Since I began this letter, yours of the 7th Instt and Mr Lewis’s of the 6th enclosing the Weekly reports have been recd.17
The man who supplies Butlers place ought to be stout, active & spirited, yet cool & steady; for I expect there will be some difficulty to encounter before my people can be brought into good habits, & a regular discharge of their duty; so long is it since they have been under any controul in my absence.18
With respect to the Seins, I wd have you, immediately upon the receipt of this letter, send for the man who usually does this work for me, to see if he will, at the accustomed prices, agree positively, to nett them in time. If so, let him chuse his twine (if it is to be had in Alexandria) & set about them immediately. If he will not do this, or if the twine (of good quality) is not to be had there, let me know it, that I may see in time what can be done here, in this matter. When he is at Mount Vernon let him examine the Seins thoroughly, and see how far they are capable of repairs—parts of them to the best of my recollection were new last Spring, if so there must have been abominable mismanagement of them to be unfit for use now—but this indeed I do not wonder at—for less care of things I believe was never used on any estate, than has been on mine of late years.19
I beg your particular attention to the Porke, and making it into Bacon; as, ever since I left home <much><illegible> has been sustained in it; some <sayg> because it was not sufficiently salted; and others because fires instead of smoak was made under the Bacon. Send me a list of the numbers & weight <of your Hogs from> each farm, <&> from the list<, how many> have been disposed off.20
Having Wheat to <gather at> this time (by horses) is among <illegible>serable conduct of my Overseers <espe>cially as the horses were not <employed> in plowing as I had ordered. When you look into these things you may be able to discover the causes—At this distance I am unable to do it upon any ground that does not merit punishm<en>t.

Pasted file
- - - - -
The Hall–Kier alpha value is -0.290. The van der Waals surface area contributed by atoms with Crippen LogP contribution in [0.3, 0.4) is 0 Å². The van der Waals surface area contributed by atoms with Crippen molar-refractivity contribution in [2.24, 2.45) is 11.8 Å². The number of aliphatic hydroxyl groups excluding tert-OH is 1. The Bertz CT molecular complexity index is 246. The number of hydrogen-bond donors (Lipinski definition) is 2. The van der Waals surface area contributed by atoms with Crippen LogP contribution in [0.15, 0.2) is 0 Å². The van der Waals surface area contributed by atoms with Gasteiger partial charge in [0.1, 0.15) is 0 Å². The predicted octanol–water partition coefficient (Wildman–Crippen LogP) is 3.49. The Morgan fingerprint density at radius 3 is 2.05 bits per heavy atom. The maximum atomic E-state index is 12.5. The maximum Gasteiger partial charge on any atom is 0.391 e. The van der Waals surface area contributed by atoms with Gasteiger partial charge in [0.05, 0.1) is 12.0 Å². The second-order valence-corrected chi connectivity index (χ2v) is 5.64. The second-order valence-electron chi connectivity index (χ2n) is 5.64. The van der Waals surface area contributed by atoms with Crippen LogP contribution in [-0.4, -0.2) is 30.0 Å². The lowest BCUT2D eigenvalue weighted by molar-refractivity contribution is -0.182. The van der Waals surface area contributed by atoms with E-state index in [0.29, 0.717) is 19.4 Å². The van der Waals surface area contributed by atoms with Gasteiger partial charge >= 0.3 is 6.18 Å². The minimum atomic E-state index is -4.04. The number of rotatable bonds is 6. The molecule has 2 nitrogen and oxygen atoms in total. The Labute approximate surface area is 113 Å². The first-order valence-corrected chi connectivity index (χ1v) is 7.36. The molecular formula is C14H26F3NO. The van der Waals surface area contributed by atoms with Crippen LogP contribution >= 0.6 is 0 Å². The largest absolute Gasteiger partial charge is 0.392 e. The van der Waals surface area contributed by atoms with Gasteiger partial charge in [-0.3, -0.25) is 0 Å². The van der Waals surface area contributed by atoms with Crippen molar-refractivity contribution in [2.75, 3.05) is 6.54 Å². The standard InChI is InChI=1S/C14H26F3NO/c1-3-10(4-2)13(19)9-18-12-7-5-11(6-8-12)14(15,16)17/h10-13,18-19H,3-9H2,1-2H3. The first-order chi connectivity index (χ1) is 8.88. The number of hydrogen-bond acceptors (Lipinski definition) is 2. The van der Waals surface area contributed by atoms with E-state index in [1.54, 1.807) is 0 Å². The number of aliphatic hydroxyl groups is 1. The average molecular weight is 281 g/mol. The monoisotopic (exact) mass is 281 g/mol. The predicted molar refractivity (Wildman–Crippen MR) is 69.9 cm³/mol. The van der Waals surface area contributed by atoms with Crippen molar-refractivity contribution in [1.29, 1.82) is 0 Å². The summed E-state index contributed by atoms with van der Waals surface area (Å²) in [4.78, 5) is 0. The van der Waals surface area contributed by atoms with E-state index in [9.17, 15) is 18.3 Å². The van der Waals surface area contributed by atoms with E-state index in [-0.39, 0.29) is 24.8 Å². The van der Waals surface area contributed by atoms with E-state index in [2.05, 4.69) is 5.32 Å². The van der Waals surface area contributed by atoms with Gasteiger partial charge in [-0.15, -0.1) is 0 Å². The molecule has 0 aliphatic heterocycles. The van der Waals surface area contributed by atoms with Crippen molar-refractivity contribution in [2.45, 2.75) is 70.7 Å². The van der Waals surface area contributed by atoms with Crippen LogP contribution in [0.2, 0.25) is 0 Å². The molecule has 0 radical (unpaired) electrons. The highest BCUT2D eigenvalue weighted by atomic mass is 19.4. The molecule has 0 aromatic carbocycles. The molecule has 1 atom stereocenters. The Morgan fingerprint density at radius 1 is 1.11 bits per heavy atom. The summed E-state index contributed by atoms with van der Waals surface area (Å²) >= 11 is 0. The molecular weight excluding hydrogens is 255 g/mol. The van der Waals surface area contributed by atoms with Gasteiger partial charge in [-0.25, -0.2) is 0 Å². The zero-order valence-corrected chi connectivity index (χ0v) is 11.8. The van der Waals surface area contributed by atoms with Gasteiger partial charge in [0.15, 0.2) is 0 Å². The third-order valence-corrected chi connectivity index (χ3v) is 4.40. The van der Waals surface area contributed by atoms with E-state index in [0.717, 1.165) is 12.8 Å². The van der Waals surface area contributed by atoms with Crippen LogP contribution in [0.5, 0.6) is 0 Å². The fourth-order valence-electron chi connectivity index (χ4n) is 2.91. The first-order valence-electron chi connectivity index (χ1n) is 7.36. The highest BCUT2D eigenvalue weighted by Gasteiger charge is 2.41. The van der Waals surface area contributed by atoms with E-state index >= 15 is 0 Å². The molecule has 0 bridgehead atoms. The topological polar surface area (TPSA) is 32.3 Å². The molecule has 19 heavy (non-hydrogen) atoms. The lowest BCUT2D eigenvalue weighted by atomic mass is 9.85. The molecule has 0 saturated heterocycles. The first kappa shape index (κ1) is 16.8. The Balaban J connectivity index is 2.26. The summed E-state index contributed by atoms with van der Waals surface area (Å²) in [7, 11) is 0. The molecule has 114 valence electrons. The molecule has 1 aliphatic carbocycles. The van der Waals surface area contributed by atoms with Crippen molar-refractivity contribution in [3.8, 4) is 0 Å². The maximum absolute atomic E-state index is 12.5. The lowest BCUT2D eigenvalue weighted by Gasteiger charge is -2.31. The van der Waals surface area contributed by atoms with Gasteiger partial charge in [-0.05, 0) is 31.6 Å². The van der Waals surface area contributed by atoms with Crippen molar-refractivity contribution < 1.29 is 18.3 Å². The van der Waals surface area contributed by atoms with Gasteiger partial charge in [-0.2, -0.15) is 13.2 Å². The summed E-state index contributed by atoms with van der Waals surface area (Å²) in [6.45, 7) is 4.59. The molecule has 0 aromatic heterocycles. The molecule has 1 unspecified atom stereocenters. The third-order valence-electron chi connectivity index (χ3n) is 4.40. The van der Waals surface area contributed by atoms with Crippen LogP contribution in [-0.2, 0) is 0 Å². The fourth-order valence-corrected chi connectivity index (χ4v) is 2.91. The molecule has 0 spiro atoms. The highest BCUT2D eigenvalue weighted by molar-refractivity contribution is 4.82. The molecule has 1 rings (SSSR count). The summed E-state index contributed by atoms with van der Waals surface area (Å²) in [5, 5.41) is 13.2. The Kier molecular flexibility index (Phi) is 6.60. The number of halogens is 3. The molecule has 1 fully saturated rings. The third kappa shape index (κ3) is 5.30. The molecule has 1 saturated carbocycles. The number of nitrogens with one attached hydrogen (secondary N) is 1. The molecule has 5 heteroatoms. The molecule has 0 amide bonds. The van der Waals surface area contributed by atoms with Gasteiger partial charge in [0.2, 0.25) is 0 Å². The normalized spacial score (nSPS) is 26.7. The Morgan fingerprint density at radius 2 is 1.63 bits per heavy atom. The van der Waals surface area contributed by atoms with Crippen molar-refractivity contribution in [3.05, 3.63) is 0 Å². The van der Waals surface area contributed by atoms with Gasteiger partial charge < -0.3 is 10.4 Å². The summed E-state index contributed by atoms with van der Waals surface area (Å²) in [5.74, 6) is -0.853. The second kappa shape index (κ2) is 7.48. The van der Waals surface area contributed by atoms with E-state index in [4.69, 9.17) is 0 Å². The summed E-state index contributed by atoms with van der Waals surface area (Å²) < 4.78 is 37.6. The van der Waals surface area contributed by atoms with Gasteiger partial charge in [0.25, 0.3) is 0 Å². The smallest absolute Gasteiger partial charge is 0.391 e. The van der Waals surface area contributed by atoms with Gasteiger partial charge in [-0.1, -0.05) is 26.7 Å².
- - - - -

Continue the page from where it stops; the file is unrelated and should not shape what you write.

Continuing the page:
Let me know what remains to be done to the New Barn & sheds at Dogue run. The conduct of that Rascal Green is beyond all forbearance, and it is my repeated request, that if he does not proceed in such a manner as to give you satisfaction, that he may be discarded without hesitation or ceremony.21 I wish you to examine the flax that was <made> at Dogue run; knowing when it was put out to rot, & comparing it with the time it was taken up, I should conceive that it is entirely ruined; if so, I will make McKoy pay for it; because I not only charged him myself to wat<ch> it, but wrote about it once or twice after I <left home> to see that it did not re<main> out too long.22
The house in Alexandria must be repaired, & in order for Mrs Washington to go into in April, as I have promised this. When it is got in order, & made perfectly clean, I shall send paper from hence for the rooms.23
Charlotte at the Mansion house has been reported sick for several weeks—Mrs Washington desires you will examine her case, and if it appears necessary to request Doctor Craik to attend, & prescribe for her.24 A fellow Sam also, who under prete<nse> (for I believe this is the greatest part of his complaint) of an Asthmatical complaint never could be got to work more than half his time, has not done a days work since I left Mount Vernon in October. examine his case also, but not by the Doctor, for he has had Doctors enough already, of all colours & sexes, and to no effect. Laziness Is I believe his principal ailment.25
I am in hope & expectation that after you have had time to examine & pry well into matters you will be able to give me your opinion fully upon the state of things. In the meanwhile let me know how the Wheat, which was too thin in the beginning, stands these open frosts; & see that there <are><illegible> furrows to prevent injury from <illegible> standing on it.26 I am Your friend & Servant
ALS (letterpress copy), DLC:GW.
1. Pearce’s financial records indicate that he arrived at Mount Vernon no later than 6 Jan. (Mount Vernon Accounts, 1794–1797 description begins Manuscript Mount Vernon Accounts, 6 Jan. 1794-19 Jan. 1797. Library of Congress, George Washington Papers. description ends ).
3. The correct total is 264.
4. The sketch has not been identified.
6. GW added the previous three words to the letterpress copy and presumably to the letter sent.
7. On Burgess Ball’s promise to acquire buckwheat seed for GW, see Ball to GW, 17 Dec. 1793. On the receipt of this seed, which arrived at Mount Vernon in several shipments that extended from late January until early April, see Pearce to GW, 4 Feb.; Ball to GW, 13 Feb. and 5 April; and GW to Ball, 23 March.
8. William Stuart was the overseer of the River farm.